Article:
Mr. Tom Kirk, who a year or two ago confessed that his party—the Labour Party—had never preached Socialism, and that only the S.P.G.B. had stood by Socialist principles, is now in the I.L.P. (Maxtonite). He states in the Railway Review (November 18th, 1932) that the Labour Party agreed with the Liberals and Tories to the clause in the Representation of the People Act which compels Parliamentary candidates to deposit £150, because they saw that it would hamper ‘the small and poor organisations (the S.P.G.B. for example). Mr. Kirk calls this a “dirty agreement,” presumably because the I.L.P. (which has now lost those of its supporters who used to donate money by the £100 and £1,000) will itself be hampered by the clause in future.

It would, however, be interesting to . know whether the I.L.P., when it had plenty of money, ever protested against the dirty agreement.

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Is the Russian State “Withering Away”?
The Marxian view of the State has caused a good deal of embarrassment to the Bolsheviks in their efforts to square the actual situation in Russia with the idealisation of it which they offer in their propaganda. Engels’ words about the State “withering away” have compelled them to indulge in all sorts of contortions. Engels wrote:

  The first act by virtue of which the State really constitutes itself the representative of the whole of society—the taking possession of the means of production in the name of society—this is, at the same time, its last independent act as a State. State interference in social relations becomes, in one domain after another, superfluous, and then dies out of itself; the government of persons is replaced by the administration of things, and by the conduct of processes of production. The State is not “ abolished.” It dies out.

(“Socialism, Utopian and Scientific,” by F. Engels. Swan Sonnenschein Edition, 1802. P. 76.)

The Communists claim that they are building Socialism in Russia and that they have performed the act which—in Engels’ words—should prelude the withering away of the State. Some of them therefore take the logical course of claiming that the State in Russia is indeed withering away. Thus the Labour Monthly (a Communist journal) claims in its September, 1931, issue, that

   There are, in fact, in the Soviet Union to-day, with the enormous development of the initiative of the masses, of their participation in the ordering of social life, and with the advance towards abolishing the distinction between town and country, elements of this “withering away” already perceptible. (p. 588)

Unfortunately for the Labour Monthly Molotov, Chairman of the Council of People’s Commissars, admits that this is not the case. In a thesis presented to the 17th Conference of the Russian Communist Party early in 1932, he said, concerning Russia: —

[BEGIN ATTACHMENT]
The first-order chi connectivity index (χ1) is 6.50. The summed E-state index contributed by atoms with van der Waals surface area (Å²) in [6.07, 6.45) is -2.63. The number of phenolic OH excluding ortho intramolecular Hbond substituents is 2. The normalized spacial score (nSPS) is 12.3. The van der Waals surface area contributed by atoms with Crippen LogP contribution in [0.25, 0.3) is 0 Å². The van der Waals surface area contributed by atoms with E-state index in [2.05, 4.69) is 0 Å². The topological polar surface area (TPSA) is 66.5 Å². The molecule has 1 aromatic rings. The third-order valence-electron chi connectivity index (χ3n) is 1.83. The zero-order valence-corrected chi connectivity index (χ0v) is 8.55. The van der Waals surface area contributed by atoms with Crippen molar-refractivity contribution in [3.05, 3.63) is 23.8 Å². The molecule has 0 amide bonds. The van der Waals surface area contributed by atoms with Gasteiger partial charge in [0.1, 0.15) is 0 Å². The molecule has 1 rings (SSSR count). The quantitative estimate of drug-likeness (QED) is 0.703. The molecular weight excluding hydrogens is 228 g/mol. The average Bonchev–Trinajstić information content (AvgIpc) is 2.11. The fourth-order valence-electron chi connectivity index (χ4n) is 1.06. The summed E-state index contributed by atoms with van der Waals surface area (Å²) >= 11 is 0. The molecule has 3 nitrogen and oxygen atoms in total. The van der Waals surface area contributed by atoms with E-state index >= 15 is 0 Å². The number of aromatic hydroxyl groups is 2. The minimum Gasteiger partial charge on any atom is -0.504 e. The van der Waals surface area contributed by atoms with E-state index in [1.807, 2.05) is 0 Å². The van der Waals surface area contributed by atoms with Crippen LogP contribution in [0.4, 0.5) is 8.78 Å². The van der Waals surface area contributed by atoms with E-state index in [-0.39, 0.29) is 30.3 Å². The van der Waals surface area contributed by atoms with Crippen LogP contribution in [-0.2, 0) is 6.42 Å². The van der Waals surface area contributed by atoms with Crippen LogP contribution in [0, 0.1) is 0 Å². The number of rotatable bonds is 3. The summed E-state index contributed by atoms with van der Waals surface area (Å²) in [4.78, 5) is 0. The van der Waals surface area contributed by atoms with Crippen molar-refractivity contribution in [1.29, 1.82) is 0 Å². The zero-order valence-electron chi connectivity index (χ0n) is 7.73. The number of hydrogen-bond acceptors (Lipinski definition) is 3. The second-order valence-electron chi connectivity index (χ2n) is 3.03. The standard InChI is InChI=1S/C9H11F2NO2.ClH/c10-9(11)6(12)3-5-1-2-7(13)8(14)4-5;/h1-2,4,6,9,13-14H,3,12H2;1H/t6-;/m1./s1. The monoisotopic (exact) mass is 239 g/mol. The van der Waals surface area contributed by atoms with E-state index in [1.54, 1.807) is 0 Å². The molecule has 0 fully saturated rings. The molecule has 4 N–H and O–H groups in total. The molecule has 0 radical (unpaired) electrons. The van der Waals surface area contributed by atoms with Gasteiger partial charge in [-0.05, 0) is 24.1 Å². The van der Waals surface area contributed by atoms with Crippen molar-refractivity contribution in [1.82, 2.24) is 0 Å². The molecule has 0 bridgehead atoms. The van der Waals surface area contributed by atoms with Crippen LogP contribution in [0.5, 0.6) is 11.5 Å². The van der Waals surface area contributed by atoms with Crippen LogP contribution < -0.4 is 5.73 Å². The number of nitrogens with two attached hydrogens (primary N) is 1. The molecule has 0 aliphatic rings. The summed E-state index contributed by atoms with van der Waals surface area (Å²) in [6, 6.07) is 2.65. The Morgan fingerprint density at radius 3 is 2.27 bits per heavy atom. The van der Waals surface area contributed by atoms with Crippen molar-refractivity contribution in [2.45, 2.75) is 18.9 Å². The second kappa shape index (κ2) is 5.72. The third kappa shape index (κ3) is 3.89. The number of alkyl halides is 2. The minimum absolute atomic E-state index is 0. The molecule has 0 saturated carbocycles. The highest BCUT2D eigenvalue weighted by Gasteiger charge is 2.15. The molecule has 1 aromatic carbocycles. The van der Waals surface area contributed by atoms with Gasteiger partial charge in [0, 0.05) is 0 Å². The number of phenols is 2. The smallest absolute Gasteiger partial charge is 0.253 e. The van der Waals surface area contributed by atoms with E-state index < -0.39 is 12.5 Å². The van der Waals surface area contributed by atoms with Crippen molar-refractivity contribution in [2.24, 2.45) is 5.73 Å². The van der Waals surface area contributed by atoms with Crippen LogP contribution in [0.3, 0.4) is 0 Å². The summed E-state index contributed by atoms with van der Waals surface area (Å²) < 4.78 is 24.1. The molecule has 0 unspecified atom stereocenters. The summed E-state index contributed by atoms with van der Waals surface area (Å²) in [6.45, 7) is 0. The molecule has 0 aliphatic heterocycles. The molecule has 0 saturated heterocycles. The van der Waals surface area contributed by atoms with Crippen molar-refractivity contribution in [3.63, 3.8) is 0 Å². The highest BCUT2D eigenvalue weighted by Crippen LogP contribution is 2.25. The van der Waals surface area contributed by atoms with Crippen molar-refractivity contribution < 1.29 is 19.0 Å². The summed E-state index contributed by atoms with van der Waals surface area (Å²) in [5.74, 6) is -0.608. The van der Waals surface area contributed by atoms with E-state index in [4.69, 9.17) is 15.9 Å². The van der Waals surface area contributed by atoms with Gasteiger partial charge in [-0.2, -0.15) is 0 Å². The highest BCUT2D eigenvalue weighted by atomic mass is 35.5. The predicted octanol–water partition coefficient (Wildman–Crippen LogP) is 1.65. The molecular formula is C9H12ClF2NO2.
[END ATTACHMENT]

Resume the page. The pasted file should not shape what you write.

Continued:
Not only does the class struggle not end, but in some sections and at some periods it may and will become considerably sharpened

(Labour Monthly, April 1932. P. 246)

Naturally, where there is a class struggle there is no possibility of a withering away of the State, and the Labour Monthly, summarising Molotov’s discussion of this further point, says: —

  The Thesis also considers the question of the “withering away” of the State, but points out that while the establishment of the Proletariat Dictatorship has already transformed the State into a semi- State, the conditions of internal and external class-struggle demand a strengthening of the State in the immediate future. . . . (P. 246.)

It is amusing to be told that the Russian State—which is a fairly faithful copy of the Czarist Government in respect of its bureaucracy, its political police, and its arbitrary use of its repressive powers—is a “semi-State,” whatever that is supposed to mean. But the cream of the jest is Molotov’s further remark that the Russian State is to be strengthened in the immediate future “as a condition for its eventual ‘withering away.’ ” Lloyd’s George’s “war to end war” has nothing on this.

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Can the Capitalists Afford Reforms?

Mr. George Hicks, in a pamphlet, “The Struggle for Socialism,” puts forward the incorrect notion so much favoured now by the Communists and the I.L.P. that the capitalists are so poor that they cannot afford to buy off working class discontent with any more reforms. Mr. Hicks says: —

  British Capitalism, in relation to World Capitalism, is in such a fix that it is sheerly impossible for it to grant ameliorative measures to the workers. It is in a condition of stagnation and decline. It can give no reforms, make no concessions. Gradualism, Reformism, Fabianism, Lib-Labourism—all those “isms” which enabled the Labour Party hitherto to make its broad appeals—have experienced a withering at the roots.”